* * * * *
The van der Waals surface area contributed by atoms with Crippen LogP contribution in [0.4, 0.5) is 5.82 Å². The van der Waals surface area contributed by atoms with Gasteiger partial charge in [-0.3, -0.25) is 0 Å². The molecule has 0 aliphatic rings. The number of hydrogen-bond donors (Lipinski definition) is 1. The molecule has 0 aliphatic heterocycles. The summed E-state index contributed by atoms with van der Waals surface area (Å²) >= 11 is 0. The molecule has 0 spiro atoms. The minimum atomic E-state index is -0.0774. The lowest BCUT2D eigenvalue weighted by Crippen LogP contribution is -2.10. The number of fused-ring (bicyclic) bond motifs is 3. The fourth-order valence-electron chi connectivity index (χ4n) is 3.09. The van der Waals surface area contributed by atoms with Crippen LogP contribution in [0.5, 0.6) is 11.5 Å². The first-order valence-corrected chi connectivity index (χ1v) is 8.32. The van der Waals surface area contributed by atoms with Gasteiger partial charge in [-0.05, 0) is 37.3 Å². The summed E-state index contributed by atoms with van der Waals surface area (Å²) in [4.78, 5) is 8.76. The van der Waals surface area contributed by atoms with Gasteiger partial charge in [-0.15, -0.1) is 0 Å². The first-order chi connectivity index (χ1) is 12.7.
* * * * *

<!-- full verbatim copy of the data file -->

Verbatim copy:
The van der Waals surface area contributed by atoms with Crippen LogP contribution in [0.4, 0.5) is 5.82 Å². The van der Waals surface area contributed by atoms with Gasteiger partial charge in [-0.3, -0.25) is 0 Å². The molecule has 0 aliphatic rings. The number of hydrogen-bond donors (Lipinski definition) is 1. The molecule has 0 aliphatic heterocycles. The summed E-state index contributed by atoms with van der Waals surface area (Å²) >= 11 is 0. The molecule has 0 spiro atoms. The minimum atomic E-state index is -0.0774. The lowest BCUT2D eigenvalue weighted by Crippen LogP contribution is -2.10. The number of fused-ring (bicyclic) bond motifs is 3. The fourth-order valence-electron chi connectivity index (χ4n) is 3.09. The van der Waals surface area contributed by atoms with Crippen LogP contribution in [0.5, 0.6) is 11.5 Å². The first-order valence-corrected chi connectivity index (χ1v) is 8.32. The van der Waals surface area contributed by atoms with Gasteiger partial charge in [-0.05, 0) is 37.3 Å². The summed E-state index contributed by atoms with van der Waals surface area (Å²) in [4.78, 5) is 8.76. The van der Waals surface area contributed by atoms with Gasteiger partial charge in [-0.15, -0.1) is 0 Å². The first-order chi connectivity index (χ1) is 12.7.